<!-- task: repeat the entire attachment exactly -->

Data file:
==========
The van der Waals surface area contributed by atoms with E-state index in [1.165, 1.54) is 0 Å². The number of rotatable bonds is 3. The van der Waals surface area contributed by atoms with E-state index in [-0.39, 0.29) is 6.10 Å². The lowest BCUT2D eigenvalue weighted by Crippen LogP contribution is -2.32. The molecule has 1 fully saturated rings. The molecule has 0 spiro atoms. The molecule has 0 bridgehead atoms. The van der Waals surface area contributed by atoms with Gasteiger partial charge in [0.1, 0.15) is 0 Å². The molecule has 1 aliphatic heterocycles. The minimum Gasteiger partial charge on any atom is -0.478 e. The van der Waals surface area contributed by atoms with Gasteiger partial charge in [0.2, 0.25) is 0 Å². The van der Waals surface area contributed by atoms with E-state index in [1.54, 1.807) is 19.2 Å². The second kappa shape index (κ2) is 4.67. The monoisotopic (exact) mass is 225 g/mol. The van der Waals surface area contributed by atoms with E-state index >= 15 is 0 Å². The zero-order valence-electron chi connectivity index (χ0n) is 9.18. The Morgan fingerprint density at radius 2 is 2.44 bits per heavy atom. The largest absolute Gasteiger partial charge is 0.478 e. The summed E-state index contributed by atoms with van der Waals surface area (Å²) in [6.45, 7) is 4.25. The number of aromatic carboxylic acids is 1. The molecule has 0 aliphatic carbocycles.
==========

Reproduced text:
The van der Waals surface area contributed by atoms with E-state index in [1.165, 1.54) is 0 Å². The number of rotatable bonds is 3. The van der Waals surface area contributed by atoms with E-state index in [-0.39, 0.29) is 6.10 Å². The lowest BCUT2D eigenvalue weighted by Crippen LogP contribution is -2.32. The molecule has 1 fully saturated rings. The molecule has 0 spiro atoms. The molecule has 0 bridgehead atoms. The van der Waals surface area contributed by atoms with Gasteiger partial charge in [0.1, 0.15) is 0 Å². The molecule has 1 aliphatic heterocycles. The minimum Gasteiger partial charge on any atom is -0.478 e. The van der Waals surface area contributed by atoms with Gasteiger partial charge in [0.2, 0.25) is 0 Å². The van der Waals surface area contributed by atoms with E-state index in [1.54, 1.807) is 19.2 Å². The second kappa shape index (κ2) is 4.67. The monoisotopic (exact) mass is 225 g/mol. The van der Waals surface area contributed by atoms with E-state index >= 15 is 0 Å². The zero-order valence-electron chi connectivity index (χ0n) is 9.18. The Morgan fingerprint density at radius 2 is 2.44 bits per heavy atom. The largest absolute Gasteiger partial charge is 0.478 e. The summed E-state index contributed by atoms with van der Waals surface area (Å²) in [6.45, 7) is 4.25. The number of aromatic carboxylic acids is 1. The molecule has 0 aliphatic carbocycles.